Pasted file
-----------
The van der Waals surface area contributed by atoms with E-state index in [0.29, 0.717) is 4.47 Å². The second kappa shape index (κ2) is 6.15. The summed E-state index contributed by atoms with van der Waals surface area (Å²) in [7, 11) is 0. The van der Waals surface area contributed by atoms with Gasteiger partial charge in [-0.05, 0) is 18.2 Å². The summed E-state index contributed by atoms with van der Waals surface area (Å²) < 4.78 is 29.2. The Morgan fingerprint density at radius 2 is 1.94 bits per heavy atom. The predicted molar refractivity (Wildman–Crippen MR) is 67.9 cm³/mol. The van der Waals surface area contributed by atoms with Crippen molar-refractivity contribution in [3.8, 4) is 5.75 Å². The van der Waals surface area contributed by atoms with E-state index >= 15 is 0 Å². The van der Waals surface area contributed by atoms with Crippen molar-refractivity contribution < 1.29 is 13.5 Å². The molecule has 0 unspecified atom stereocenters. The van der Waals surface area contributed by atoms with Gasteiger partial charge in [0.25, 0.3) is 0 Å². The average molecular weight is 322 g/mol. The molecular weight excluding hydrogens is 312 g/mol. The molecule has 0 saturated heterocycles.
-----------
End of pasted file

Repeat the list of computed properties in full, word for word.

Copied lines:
The van der Waals surface area contributed by atoms with E-state index in [0.29, 0.717) is 4.47 Å². The second kappa shape index (κ2) is 6.15. The summed E-state index contributed by atoms with van der Waals surface area (Å²) in [7, 11) is 0. The van der Waals surface area contributed by atoms with Gasteiger partial charge in [-0.05, 0) is 18.2 Å². The summed E-state index contributed by atoms with van der Waals surface area (Å²) < 4.78 is 29.2. The Morgan fingerprint density at radius 2 is 1.94 bits per heavy atom. The predicted molar refractivity (Wildman–Crippen MR) is 67.9 cm³/mol. The van der Waals surface area contributed by atoms with Crippen molar-refractivity contribution in [3.8, 4) is 5.75 Å². The van der Waals surface area contributed by atoms with E-state index >= 15 is 0 Å². The van der Waals surface area contributed by atoms with Crippen molar-refractivity contribution < 1.29 is 13.5 Å². The molecule has 0 unspecified atom stereocenters. The van der Waals surface area contributed by atoms with Gasteiger partial charge in [0.25, 0.3) is 0 Å². The average molecular weight is 322 g/mol. The molecular weight excluding hydrogens is 312 g/mol. The molecule has 0 saturated heterocycles.